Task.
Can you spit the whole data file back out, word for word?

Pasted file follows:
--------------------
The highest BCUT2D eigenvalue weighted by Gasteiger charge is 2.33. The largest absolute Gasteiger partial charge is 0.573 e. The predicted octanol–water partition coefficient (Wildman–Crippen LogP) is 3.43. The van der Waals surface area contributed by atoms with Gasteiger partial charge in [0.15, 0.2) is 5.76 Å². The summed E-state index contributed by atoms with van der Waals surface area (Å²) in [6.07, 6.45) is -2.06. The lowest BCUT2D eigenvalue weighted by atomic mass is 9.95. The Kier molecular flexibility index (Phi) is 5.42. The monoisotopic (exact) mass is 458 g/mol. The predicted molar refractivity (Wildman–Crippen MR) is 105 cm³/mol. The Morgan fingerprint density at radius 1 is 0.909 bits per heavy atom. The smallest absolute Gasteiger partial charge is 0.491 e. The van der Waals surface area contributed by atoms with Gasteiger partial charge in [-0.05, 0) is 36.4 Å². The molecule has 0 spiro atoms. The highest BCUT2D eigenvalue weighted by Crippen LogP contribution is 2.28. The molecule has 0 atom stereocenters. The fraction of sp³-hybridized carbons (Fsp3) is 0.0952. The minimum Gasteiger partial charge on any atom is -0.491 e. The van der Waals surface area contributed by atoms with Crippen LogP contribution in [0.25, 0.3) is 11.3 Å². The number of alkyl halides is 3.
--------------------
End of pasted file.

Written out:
The highest BCUT2D eigenvalue weighted by Gasteiger charge is 2.33. The largest absolute Gasteiger partial charge is 0.573 e. The predicted octanol–water partition coefficient (Wildman–Crippen LogP) is 3.43. The van der Waals surface area contributed by atoms with Gasteiger partial charge in [0.15, 0.2) is 5.76 Å². The summed E-state index contributed by atoms with van der Waals surface area (Å²) in [6.07, 6.45) is -2.06. The lowest BCUT2D eigenvalue weighted by atomic mass is 9.95. The Kier molecular flexibility index (Phi) is 5.42. The monoisotopic (exact) mass is 458 g/mol. The predicted molar refractivity (Wildman–Crippen MR) is 105 cm³/mol. The Morgan fingerprint density at radius 1 is 0.909 bits per heavy atom. The smallest absolute Gasteiger partial charge is 0.491 e. The van der Waals surface area contributed by atoms with Gasteiger partial charge in [-0.05, 0) is 36.4 Å². The molecule has 0 spiro atoms. The highest BCUT2D eigenvalue weighted by Crippen LogP contribution is 2.28. The molecule has 0 atom stereocenters. The fraction of sp³-hybridized carbons (Fsp3) is 0.0952. The minimum Gasteiger partial charge on any atom is -0.491 e. The van der Waals surface area contributed by atoms with Crippen LogP contribution in [0.25, 0.3) is 11.3 Å². The number of alkyl halides is 3.